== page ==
The Supreme Court on Monday expressed shock and displeasure on being told that over 1,000 cases had been filed under Section 66A of the IT Act – a controversial law that allowed police to arrest people for posting “offensive” content online – since it was struck down seven years ago.
Sec 66A was scrapped by the top court on March 24, 2015, in a landmark judgement; the court described the now-defunct law as “vague”, “unconstitutional” and a “violation of free speech”.
“It is shocking. We will issue notice,” a three-member bench of Justices R Nariman, KM Joseph and BR Gavai said. Justice Nariman added: “Amazing. What is going on is terrible.”
The court has sought a response from the centre in two weeks’ time.
The court was hearing a plea by an NGO – the People Union for Civil Liberties (PUCL) – seeking directions to the centre to advise all police stations against registering FIRs under this law.
Appearing for the petitioner, senior advocate Sanjay Parikh told the court “please look at how cases have increased… people are suffering”, and urged it to direct the centre to collect all data on FIRs and active investigations under this scrapped law, as well as cases still pending in courts.
Mr Parikh said that prior to the scrapping of Sec 66A there were 229 cases in 11 states.
Since then, he told the court, that number has risen to 1,307, of which 570 are still pending.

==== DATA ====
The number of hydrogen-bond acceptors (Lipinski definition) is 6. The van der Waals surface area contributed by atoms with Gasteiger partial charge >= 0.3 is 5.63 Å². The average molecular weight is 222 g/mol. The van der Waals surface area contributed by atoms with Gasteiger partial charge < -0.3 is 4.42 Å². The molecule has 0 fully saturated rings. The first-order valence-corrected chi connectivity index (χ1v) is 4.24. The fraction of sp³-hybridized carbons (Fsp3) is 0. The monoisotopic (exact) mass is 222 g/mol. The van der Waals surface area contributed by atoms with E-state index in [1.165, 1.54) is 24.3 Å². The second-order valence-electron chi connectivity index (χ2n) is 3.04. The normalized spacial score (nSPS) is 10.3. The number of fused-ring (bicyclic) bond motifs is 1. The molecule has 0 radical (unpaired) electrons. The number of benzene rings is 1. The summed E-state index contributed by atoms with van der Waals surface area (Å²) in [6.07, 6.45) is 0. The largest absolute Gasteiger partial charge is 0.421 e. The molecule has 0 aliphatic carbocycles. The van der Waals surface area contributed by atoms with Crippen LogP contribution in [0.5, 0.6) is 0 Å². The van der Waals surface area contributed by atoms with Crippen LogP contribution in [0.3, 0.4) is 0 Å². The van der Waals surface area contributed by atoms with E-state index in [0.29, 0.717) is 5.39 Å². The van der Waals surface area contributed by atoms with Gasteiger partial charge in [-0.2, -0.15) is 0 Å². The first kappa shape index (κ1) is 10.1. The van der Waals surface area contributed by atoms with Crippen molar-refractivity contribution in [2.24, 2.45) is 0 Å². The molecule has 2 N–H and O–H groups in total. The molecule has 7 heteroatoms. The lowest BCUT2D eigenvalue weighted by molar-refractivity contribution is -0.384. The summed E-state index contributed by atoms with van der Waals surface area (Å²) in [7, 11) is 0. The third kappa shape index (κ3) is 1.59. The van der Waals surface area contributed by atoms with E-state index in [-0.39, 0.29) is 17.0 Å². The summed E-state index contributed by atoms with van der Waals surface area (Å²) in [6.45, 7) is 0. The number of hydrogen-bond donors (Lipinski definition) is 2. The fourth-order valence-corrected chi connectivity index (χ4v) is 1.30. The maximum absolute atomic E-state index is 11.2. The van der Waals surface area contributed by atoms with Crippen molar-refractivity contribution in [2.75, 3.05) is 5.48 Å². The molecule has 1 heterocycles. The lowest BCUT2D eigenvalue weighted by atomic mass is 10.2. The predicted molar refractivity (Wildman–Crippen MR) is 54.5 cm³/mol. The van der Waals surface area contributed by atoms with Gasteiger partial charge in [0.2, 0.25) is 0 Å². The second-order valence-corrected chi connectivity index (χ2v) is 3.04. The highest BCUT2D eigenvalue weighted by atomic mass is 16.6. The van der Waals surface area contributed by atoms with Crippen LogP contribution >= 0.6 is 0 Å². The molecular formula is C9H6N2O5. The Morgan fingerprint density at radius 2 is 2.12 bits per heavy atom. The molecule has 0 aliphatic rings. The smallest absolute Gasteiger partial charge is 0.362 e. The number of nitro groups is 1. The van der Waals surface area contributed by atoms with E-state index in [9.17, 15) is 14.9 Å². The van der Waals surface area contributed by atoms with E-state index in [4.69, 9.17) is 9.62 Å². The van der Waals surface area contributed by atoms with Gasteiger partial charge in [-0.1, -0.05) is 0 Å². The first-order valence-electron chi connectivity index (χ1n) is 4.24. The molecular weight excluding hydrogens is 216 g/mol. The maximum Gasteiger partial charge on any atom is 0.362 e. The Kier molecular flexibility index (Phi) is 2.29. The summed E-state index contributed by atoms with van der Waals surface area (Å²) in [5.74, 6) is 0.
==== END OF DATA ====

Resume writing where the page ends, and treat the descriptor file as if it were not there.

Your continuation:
Responding on behalf of the centre, Attorney General KK Venugopal pointed out:
“Even if it is struck down by the Division Bench, Section 66A is still there. When the police has to register a case it is still there… only a footnote that the Supreme Court has struck it down. There has to be a bracket in 66A with words ‘struck down’.”
Sec 66A was struck down on March 24, 2015, after it was first challenged by a law student named Shreya Singhal.
This was after two young women were arrested in Mumbai in 2012 for posting comments critical of the total shutdown in the city after the death of Shiv Sena supremo Bal Thackeray.
“Nobody should have fear of putting up something because of the fear of going to prison,” Ms Singhal said, adding hate speech could be dealt with under other laws that govern the internet.
The contention by most of the petitioners was that Section 66A is vague and allows the police arbitrary interpretation and misuse of the law.
The previous government, headed by the Congress, said that the law was necessary to combat abuse and defamation on the internet. The BJP government also defended the law in court.
Section 66A read: “Any person who sends by any means of a computer resource any information that is grossly offensive or has a menacing character; or any information which he knows to be false, but for the purpose of causing annoyance, inconvenience, danger, obstruction, insult shall be punishable with imprisonment for a term which may extend to three years and with fine.”
With inputs from NDTV